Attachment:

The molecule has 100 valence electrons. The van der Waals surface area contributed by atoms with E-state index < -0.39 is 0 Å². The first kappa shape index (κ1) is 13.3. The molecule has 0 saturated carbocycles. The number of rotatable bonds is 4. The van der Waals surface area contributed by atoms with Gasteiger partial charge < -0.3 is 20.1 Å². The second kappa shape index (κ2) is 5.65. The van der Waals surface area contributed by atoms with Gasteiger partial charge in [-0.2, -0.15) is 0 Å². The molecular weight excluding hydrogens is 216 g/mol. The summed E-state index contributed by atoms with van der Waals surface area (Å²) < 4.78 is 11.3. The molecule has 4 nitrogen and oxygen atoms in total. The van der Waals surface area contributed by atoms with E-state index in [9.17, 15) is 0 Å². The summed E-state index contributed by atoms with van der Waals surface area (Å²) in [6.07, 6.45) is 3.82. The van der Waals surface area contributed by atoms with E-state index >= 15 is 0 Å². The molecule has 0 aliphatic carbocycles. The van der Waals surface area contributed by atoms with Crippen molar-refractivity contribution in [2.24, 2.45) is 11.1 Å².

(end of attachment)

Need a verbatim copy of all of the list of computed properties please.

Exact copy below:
The molecule has 100 valence electrons. The van der Waals surface area contributed by atoms with E-state index < -0.39 is 0 Å². The first kappa shape index (κ1) is 13.3. The molecule has 0 saturated carbocycles. The number of rotatable bonds is 4. The van der Waals surface area contributed by atoms with Gasteiger partial charge < -0.3 is 20.1 Å². The second kappa shape index (κ2) is 5.65. The van der Waals surface area contributed by atoms with Gasteiger partial charge in [-0.2, -0.15) is 0 Å². The molecular weight excluding hydrogens is 216 g/mol. The summed E-state index contributed by atoms with van der Waals surface area (Å²) < 4.78 is 11.3. The molecule has 4 nitrogen and oxygen atoms in total. The van der Waals surface area contributed by atoms with E-state index in [9.17, 15) is 0 Å². The summed E-state index contributed by atoms with van der Waals surface area (Å²) in [6.07, 6.45) is 3.82. The van der Waals surface area contributed by atoms with E-state index >= 15 is 0 Å². The molecule has 0 aliphatic carbocycles. The van der Waals surface area contributed by atoms with Crippen molar-refractivity contribution in [2.24, 2.45) is 11.1 Å².